When the room goes silent, the spotlight comes to life, and all eyes in the room focus on you, you'd better be prepared to entertain your audience. Emceeing anything is difficult, but being the emcee for your school reunion offers some particular challenges. All these years after graduation, people are curious about their old pals, teachers, and flames...and now you're responsible for the tone and smooth progress of the evening. The good news is, with a little preparation and confidence -- actual or faked -- you'll find yourself at the top of the class.
Know your audience -- do your research! Emceeing isn't warfare, but it's close. Knowing your audience will allow you to tailor the evening to the crowd, upping the odds that the group will be responsive and engaged. It will also help you steer clear of any particularly hurtful or inappropriate comments. There's little worse than being the guy who cracks the joke that leaves the audience wide-eyed and gaping in embarrassment for your lack of tact. So, do a little digging: Who's doing what? Who's married? Divorced? Dead? Do some research prior to the night.
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Set the mood and know your space. Part of being a successful emcee is working with your space. While the decor won't determine the performance, it can add or detract from it. Try to know your space ahead of time, and tailor it to your needs. Some era-appropriate decoration is important. Also, if you need any props, be sure to have them close by. Photos from back in the day can be useful, too.
Take a stroll down memory lane, but keep it current. The whole point of a school reunion is to reunite people who haven't seen one another in a while, and to collectively reminisce about the glory days. So, pepper your presentation with dashes of the good 'ol days: winning the big game, crowning the prom queen, giving Stevie W. a wedgie so epic that he still won't wear briefs. But, don't get caught in the past. Use your knowledge of the current lives of your classmates to update the room on what everybody's been up to since graduation.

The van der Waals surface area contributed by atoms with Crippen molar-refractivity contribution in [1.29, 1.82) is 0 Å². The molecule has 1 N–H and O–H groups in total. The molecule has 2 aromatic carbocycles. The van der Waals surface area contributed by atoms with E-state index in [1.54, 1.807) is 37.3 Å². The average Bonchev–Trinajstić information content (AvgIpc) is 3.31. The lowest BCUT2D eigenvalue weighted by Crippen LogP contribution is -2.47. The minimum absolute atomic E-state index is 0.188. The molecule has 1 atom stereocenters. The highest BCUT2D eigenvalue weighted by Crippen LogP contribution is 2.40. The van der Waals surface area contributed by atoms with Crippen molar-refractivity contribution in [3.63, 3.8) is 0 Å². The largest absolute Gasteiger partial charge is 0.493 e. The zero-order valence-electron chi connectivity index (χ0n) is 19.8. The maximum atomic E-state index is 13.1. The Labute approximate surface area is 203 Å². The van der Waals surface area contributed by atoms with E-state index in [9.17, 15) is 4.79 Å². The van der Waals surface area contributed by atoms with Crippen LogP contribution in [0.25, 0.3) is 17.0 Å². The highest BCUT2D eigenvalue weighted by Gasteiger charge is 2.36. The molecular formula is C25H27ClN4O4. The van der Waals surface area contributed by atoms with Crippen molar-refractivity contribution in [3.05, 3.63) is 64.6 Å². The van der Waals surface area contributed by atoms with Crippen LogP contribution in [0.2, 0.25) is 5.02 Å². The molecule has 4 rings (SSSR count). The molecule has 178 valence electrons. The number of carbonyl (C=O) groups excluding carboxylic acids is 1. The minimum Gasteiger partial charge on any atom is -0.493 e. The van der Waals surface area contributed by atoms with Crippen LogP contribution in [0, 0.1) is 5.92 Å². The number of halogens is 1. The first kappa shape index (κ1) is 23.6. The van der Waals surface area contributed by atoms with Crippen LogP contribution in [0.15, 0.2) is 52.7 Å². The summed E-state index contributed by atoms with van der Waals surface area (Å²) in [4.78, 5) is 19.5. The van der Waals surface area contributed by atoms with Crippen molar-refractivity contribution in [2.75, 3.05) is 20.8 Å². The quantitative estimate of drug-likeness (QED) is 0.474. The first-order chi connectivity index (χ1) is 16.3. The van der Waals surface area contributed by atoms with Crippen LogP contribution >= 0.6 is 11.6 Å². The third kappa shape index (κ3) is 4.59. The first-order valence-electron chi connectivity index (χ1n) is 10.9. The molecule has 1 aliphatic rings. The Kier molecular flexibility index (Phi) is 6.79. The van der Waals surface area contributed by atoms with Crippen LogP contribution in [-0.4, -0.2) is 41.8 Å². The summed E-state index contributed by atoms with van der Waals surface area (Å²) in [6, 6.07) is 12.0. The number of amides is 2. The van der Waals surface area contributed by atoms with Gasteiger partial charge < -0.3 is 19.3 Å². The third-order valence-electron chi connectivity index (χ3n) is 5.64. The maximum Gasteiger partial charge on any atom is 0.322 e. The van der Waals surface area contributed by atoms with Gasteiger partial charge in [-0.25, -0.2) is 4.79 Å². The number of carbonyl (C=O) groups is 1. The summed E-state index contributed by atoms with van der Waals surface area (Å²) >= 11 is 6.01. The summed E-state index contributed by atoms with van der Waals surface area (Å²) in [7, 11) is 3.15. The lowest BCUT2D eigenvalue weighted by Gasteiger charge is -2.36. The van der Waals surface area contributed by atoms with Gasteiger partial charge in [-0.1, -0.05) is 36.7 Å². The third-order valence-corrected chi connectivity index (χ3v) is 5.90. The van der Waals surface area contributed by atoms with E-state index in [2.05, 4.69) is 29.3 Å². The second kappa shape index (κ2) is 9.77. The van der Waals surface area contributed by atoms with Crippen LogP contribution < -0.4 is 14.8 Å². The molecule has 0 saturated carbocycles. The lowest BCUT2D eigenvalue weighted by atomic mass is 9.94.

Vary your lineup and keep things moving. Perhaps the only thing worse than a tasteless or poorly timed comment is a speech that goes on, and on, and on, and on. Your audience is at the reunion to have a good time and talk to one another; a 15-minute monologue is going to kill the spirit of the room faster than a math lecture from Mr. Baker. Keeping that in mind, limit your interludes and any speeches from other classmates to a minimum, about two or three minutes at a time. Also vary the entertainment; arrange ahead of time for speeches, photos, musical performances, and even little skits, all of which will keep your classmates intrigued and entertained.
Don't be a bully. Jokes are funny, even jokes at someone's expense, provided that the subject of the gag is comfortable with it. However, picking on the same person or group, or being necessarily hurtful in a juvenile way isn't funny in a 30-year-old, it's sad -- and actually, it wasn't really that funny back then, either. If you spent most of first period back in 11th grade dunking the chess team in the toilet, leave it back in 11th grade. It's time to be a grownup.
Be inclusive. You're emceeing for the entire class, not just the guys and gals you know. Try to incorporate as many groups and individuals into your performance as possible. Ask around for stories about the class members, both from their past and current lives. The more you integrate your audience into your act, the more attentive they'll be, and the more fun they're going to have.
Practice. It's not the Olympics, but it's worth a dry run. Try to arrange an on-stage practice before the big night. If that's impossible, go over your performance with someone beforehand. Knowing your material well will help your confidence and your flow. Also, while practicing, you'll notice any awkward, misplaced, unclear, unfunny or inappropriate bits...and getting feedback, especially from someone who'll be in attendance, is invaluable.
Audio/visual elements can easily be incorporated into your emceeing, but don't overdo it. Throwing a few old and current photos into your presentation will keep the group's attention, but a 30-minute slideshow from your senior class trip to the Grand Canyon is going to put people to sleep.
Don't be afraid to take a moment to honor those who've passed. Reunions are almost always also marked by some loss: the friendly janitor, the inspirational science teacher, the incorrigible class clown. Take a moment to pay collective respect to those who are no longer with us.
It's normal to be nervous before a big performance and it's normal to have a drink or two of the fermented stuff before going on stage, too. But, beware: too many drinks will leave everyone talking about your performance, but you're not going to like what they're saying.
If you're unsure about the appropriateness of a joke or comment, ask around. Get a second, third or even fourth opinion. If the joke is about a specific person or group, it may not hurt to ask the person or group directly how they feel about it.